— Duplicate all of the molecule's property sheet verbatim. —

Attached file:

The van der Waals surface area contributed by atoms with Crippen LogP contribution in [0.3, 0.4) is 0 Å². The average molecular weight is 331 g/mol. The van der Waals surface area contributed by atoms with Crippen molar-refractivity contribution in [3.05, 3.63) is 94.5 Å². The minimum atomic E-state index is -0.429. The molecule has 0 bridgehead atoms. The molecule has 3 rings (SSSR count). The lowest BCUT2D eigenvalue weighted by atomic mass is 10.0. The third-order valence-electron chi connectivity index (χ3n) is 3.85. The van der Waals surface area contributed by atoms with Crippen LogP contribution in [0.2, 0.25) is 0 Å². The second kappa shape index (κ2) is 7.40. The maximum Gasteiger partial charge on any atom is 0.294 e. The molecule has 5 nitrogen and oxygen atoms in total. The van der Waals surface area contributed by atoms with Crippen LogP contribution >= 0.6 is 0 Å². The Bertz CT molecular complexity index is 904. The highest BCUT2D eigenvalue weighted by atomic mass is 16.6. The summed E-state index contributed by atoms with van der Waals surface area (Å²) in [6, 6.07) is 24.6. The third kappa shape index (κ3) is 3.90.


The van der Waals surface area contributed by atoms with Crippen LogP contribution in [0.3, 0.4) is 0 Å². The average molecular weight is 331 g/mol. The van der Waals surface area contributed by atoms with Crippen molar-refractivity contribution in [3.05, 3.63) is 94.5 Å². The minimum atomic E-state index is -0.429. The molecule has 0 bridgehead atoms. The molecule has 3 rings (SSSR count). The lowest BCUT2D eigenvalue weighted by atomic mass is 10.0. The third-order valence-electron chi connectivity index (χ3n) is 3.85. The van der Waals surface area contributed by atoms with Crippen LogP contribution in [0.2, 0.25) is 0 Å². The second kappa shape index (κ2) is 7.40. The maximum Gasteiger partial charge on any atom is 0.294 e. The molecule has 5 nitrogen and oxygen atoms in total. The van der Waals surface area contributed by atoms with Crippen LogP contribution >= 0.6 is 0 Å². The Bertz CT molecular complexity index is 904. The highest BCUT2D eigenvalue weighted by atomic mass is 16.6. The summed E-state index contributed by atoms with van der Waals surface area (Å²) in [6, 6.07) is 24.6. The third kappa shape index (κ3) is 3.90.